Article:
u11443 ModuleIV by 8DW4wo6


									        My original question for this unit was “ASKJEEVES.COM vs. the Public Reference

Librarian: Replacement or Enhancement?” I began by checking out the web site askjeeves.com.

The history of the site began in 1996 and it was based in Emeryville, California. The creators

were Garrett Gruener, venture captialist and founder of Virtual Microsystems and David

Warthen, chief technology officer and creator of Ask Jeeve’s natural language technology. It

launched as a public advertised-supported site in April, 1997. A kids version (www.ajkids.com)

was added in March, 1998. Live assistance and patented popularity technologies have been

to its capabilities.

        The question I then asked was, “Is askjeeves.com. a good virtual reference service?”

I began by reading several chapters in REFERENCE AND INFORMATION SERVICES: AN

INTRODUCTION by Richard E. Bopp and Linda C. Smith. I used their example of a reference

interview. The divide the reference interview into five main parts: 1.Open the interview;

2.Negotiate the question; 3.Search for the information; 4.Communicate information to the user;

5.Close the interview. The askjeeves.com. actually does follow through these interview steps.

When I went to the site, I was asked to state my question as in step one. I then was given several

interpretations of my question as in negotiating the question. Next the site completed the search

with the selected information, and finally communicated the information to me. The interview

was closed by offering additional links to sites with more types of related information.

        My step was to present the Champaign Public Librarian with the same question. She

went through the steps of the reference interview very effectively. I did feel that it was

enhancement on her part rather than replacement in that she also began her search by using the

askjeeves.com site. She did also suggest other library sources such as encyclopedias and more

detailed research using materials relating to physics.
        I also referred to the article, “The Librarian and Mr. Jeeves.” Coffman, Steve and Susan

McGlamery. AMERICAN LIBRARIES 31,5 (May 2000): 66-69. The article questions whether

not we should just accept “good-enough” reference service since often virtual reference web

sites can reply to a perfectly reasonable question with a “silly” answer. Without human contact,

refining the question remains a problem. The availability of the services as a 24/7 service seems

outweigh that negative. The writers seem to feel that the virtual reference services are ultimately

enhancing library reference services by easily networking reference questions with one another.

Smaller library units can especially benefit from these virtual library services since they are

provided with access more types of reference sources within their limited budgets and staffing.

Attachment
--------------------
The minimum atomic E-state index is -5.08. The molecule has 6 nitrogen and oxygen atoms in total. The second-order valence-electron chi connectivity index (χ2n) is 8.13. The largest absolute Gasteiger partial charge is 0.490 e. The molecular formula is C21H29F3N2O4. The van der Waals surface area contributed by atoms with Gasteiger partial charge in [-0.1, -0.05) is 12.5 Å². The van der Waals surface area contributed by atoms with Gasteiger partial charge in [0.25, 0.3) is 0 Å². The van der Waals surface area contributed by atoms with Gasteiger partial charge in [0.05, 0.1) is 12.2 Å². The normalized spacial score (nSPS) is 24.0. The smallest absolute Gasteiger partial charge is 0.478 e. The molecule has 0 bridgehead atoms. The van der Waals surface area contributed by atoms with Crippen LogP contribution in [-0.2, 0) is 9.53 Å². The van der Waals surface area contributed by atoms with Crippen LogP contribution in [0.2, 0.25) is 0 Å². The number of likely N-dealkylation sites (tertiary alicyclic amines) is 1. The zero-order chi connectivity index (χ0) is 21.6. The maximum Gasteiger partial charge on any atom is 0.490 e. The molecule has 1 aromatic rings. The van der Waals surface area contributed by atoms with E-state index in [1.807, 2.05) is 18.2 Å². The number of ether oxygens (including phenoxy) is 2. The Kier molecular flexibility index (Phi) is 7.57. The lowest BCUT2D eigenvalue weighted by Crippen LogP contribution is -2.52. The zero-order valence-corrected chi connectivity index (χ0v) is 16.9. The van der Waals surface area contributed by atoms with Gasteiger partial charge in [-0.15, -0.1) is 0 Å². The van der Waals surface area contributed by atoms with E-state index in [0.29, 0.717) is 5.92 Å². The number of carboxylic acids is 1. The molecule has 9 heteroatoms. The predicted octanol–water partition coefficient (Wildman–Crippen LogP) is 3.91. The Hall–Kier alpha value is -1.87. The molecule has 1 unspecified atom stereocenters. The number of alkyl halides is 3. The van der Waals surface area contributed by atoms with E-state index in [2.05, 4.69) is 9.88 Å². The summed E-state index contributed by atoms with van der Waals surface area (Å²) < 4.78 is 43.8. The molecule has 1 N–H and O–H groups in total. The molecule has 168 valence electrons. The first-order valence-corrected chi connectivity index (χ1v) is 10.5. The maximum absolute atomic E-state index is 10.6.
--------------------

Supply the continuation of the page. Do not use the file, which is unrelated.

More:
I also found the web site of the University of Washington dealing with digital libraries to

be a helpful reference source. Their research project for the automatic reference librarian seems

to be very plausible. Since librarians are not usually specialists in the area of inquiry, the idea of

a system being able to automatically select relevant databases according to user queries seems

like a great reference tool.

        I feel that the information that received by reading the relevant information along with

actually using the virtual reference service all point to a degree of enhancement to public library

reference services with using virtual reference services. Effective reference service is a timeless

entity which was documented as early as 1936 by Carter Alexander with his proposed model of

the search process. His six steps of the search process:1)Clarify the question;2)Select the

materials;3)Prioritize the sources;4)Locate the sources;5)Search the materials selected;

6)Evaluate and repeat if necessary can easily apply to virtual reference service as easily as

they still apply to human reference service. Currently the web is the “new medium” for quick

reference searching, however, there may be future services that provide even more information
to the user. Enhancement of current physical library services seems to be the best description of

virtual reference sources. Just as online shopping services have not completely replaced the need

for actual stores, it seems very unlikely that virtual reference services will replace the need for

library reference services. True reference research will continue to rely on a variety of sources

such as online reference, texts, and journal materials.

       My final answer to my inquiry question, “ Askjeeves.com. vs. the Public Reference

Librarian, replacement or enhancement?”, is definitely enhancement. Reference will remain a

very important part of library service. Reference librarians can network and enhance their

services through the use of virtual reference services.




Reference and information Services: An Introduction, 3rd edition, Bopp, Richard E. and Linda
C. Smith, Englewood, CO: Libraries Unlimited, 2001.

Durrance, Joan Factors that influence reference success: What makes questioners willing to
return? REFERENCE LIBRARIAN 49-50 (1995): 243-265.

Janes, Joseph, David Carter, and Patricia Memmott. “Digital reference services in academic
Libraries. REFERENCE & USER SERVICES QUARTERLY 39,2 (Winter 1999), 145-150.

Coffman, Steve and Susan McGlamery. “The librarian and Mr. Jeeves” AMERICAN
LIBRARIES 31,5 (May 2000): 66-69.

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